Florida Personal Injury - Dog Bite
Dog bites can be traumatic and potentially dangerous experiences. This guide will educate you on the Florida laws pertaining to dog bites and what to do if you have been bitten.
Florida Statute 767.04 - Dog owner*s liability for damages to persons bitten.The owner of any dog that bites any person while such person is on or in a public place, or lawfully on or in a private place, including the property of the owner of the dog, is liable for damages suffered by persons bitten, regardless of the former viciousness of the dog or the owners* knowledge of such viciousness. However, any negligence on the part of the person bitten that is a proximate cause of the biting incident reduces the liability of the owner of the dog by the percentage that the bitten person*s negligence contributed to the biting incident. A person is lawfully upon private property of such owner within the meaning of this act when the person is on such property in the performance of any duty imposed upon him or her by the laws of this state or by the laws or postal regulations of the United States, or when the person is on such property upon invitation, expressed or implied, of the owner. However, the owner is not liable, except as to a person under the age of 6, or unless the damages are proximately caused by a negligent act or omission of the owner, if at the time of any such injury the owner had displayed in a prominent place on his or her premises a sign easily readable including the words *Bad Dog.* The remedy provided by this section is in addition to and cumulative with any other remedy provided by statute or common law.
What does this mean?Essentially, this statute means that in almost all situations in Florida the owner of the dog is liable for the actions of their pet. One potential exception is if a sign reading *Bad Dog* was obviously present and the bite occurred on their own property, as this constitutes a fair warning that the dog was likely to bite. Negligence can also be borne by the person who was bitten if they somehow contributed to the situation, such as agitating the dog intentionally. However, in most cases, it is strictly the responsibility of the owner to prevent a dog bite or suffer the consequences.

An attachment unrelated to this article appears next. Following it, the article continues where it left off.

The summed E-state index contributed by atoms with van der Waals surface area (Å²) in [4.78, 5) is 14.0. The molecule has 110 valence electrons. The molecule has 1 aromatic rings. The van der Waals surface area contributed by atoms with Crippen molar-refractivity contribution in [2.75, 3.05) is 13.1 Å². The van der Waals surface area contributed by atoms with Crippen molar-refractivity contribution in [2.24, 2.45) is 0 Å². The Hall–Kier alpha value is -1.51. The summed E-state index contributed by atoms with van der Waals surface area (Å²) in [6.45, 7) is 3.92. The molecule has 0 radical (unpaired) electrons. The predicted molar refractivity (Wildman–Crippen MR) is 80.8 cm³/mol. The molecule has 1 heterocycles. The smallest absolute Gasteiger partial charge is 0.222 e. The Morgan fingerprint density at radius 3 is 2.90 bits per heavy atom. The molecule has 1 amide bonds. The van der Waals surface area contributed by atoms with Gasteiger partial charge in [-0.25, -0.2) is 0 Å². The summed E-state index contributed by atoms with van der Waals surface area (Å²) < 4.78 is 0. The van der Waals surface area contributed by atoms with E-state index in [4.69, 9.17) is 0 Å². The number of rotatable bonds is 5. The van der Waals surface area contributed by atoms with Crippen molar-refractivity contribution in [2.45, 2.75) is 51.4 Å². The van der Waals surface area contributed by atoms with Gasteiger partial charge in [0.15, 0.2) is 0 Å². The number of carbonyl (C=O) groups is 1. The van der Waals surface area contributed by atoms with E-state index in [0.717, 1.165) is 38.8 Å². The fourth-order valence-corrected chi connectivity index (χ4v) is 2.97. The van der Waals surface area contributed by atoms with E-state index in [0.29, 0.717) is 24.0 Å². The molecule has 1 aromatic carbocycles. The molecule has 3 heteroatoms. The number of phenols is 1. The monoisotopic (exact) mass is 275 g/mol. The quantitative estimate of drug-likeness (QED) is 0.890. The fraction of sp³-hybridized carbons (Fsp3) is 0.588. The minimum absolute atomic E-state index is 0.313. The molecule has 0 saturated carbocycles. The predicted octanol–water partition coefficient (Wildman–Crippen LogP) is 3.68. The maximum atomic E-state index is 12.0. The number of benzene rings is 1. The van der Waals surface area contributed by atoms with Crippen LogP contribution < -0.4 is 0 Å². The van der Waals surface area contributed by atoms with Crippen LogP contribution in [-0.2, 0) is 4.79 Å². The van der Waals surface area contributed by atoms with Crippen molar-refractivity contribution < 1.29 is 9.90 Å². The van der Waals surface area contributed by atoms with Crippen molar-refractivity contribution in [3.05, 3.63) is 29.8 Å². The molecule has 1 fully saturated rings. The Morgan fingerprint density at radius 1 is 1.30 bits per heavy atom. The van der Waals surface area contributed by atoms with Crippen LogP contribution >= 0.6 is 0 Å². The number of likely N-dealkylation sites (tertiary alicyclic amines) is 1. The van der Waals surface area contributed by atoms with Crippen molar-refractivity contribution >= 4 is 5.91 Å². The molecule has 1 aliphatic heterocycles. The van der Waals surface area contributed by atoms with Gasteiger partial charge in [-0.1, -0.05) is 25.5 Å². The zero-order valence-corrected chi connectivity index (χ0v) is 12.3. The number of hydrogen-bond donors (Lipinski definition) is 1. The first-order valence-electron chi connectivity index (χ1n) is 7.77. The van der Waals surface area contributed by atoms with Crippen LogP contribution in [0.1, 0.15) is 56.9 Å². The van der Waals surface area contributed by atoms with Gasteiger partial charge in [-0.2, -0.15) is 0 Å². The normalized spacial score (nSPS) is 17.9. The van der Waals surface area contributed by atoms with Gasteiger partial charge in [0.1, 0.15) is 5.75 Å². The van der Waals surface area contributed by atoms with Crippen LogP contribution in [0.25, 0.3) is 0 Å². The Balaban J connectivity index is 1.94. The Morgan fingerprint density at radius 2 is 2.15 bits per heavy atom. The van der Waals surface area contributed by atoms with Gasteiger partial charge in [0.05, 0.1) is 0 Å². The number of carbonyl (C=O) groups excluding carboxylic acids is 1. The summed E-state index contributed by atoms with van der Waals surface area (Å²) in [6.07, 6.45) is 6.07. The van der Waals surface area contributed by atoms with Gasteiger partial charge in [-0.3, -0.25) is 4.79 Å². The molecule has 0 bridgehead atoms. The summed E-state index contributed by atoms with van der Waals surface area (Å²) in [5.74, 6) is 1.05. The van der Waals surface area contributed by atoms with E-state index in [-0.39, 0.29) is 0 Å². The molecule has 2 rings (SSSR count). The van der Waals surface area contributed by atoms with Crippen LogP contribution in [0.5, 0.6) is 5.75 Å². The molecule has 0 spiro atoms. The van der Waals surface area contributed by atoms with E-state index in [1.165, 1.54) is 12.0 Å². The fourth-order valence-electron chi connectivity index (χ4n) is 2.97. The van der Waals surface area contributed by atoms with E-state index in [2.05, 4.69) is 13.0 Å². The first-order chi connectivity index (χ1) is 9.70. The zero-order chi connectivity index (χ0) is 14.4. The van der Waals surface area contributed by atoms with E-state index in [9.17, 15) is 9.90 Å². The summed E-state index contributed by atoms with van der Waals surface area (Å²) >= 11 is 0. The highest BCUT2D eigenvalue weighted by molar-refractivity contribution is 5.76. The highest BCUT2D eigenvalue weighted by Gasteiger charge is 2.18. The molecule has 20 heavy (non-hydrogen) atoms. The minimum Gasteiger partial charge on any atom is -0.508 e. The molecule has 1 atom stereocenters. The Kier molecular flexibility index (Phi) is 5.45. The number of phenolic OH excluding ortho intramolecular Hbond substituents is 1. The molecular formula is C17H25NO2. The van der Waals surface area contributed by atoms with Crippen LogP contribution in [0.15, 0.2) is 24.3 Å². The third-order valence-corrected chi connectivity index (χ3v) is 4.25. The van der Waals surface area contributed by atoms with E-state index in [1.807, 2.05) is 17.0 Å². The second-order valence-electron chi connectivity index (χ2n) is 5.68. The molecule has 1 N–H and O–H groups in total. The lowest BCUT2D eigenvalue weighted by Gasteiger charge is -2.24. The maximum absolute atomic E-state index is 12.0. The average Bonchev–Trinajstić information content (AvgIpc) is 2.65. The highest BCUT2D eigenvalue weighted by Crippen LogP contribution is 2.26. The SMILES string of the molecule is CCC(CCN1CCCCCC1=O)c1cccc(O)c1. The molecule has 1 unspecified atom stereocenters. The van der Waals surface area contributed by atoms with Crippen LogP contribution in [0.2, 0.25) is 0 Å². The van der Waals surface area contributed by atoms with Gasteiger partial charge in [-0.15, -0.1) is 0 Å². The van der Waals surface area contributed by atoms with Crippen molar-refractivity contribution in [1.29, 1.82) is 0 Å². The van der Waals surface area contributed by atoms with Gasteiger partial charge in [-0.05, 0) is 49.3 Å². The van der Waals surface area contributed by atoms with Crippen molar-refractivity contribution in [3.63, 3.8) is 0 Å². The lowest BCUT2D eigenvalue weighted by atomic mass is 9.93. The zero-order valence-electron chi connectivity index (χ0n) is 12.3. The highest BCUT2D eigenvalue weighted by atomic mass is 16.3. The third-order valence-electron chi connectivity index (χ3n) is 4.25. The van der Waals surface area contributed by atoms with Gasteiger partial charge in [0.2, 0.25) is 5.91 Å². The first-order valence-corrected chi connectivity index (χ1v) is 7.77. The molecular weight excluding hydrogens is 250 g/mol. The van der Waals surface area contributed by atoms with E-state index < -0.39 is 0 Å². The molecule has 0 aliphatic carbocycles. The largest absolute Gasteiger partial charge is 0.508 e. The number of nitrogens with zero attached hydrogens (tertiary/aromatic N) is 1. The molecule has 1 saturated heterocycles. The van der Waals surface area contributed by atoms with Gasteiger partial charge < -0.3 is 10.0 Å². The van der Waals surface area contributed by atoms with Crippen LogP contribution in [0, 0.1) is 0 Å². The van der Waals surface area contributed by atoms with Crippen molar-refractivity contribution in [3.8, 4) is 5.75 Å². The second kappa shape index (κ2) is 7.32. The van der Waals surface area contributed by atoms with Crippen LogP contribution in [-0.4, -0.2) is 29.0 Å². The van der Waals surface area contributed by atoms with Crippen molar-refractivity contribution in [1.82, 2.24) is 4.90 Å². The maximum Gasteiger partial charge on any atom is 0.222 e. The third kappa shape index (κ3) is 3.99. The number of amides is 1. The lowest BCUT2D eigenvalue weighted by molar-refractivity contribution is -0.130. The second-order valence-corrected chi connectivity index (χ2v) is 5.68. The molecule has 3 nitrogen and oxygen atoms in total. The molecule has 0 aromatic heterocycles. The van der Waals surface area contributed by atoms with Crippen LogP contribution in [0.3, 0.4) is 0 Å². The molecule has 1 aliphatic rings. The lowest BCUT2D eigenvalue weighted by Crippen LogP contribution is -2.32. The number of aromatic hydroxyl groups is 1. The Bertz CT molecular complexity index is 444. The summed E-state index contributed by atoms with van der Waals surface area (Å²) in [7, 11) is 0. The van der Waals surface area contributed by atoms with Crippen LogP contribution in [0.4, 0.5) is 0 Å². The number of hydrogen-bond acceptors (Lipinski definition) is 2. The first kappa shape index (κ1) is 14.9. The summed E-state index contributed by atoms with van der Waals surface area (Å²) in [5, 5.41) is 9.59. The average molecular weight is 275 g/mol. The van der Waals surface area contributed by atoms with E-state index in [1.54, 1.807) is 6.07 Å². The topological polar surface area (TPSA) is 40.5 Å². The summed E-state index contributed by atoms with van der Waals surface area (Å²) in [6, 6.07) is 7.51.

What to do if you have been bittenThe first thing to do after being bitten by a dog, or any animal, is to seek professional medical attention. Whether it*s a pet or a stray, immediately getting the rabies vaccination and other antibiotics are crucial. Even if the dog is up to date on its own shots, you don*t want to take the risk of getting a serious infection. If the bite has broken the skin, you may need stitches or other treatment to make sure it heals correctly. Calling Animal Control to report the bite is also necessary. Having an incident report properly filed will make your claim much easier. Finally, contact a Board Certified personal injury attorney. They will help you make a recovery from the at-fault party and set you on the path towards normalcy.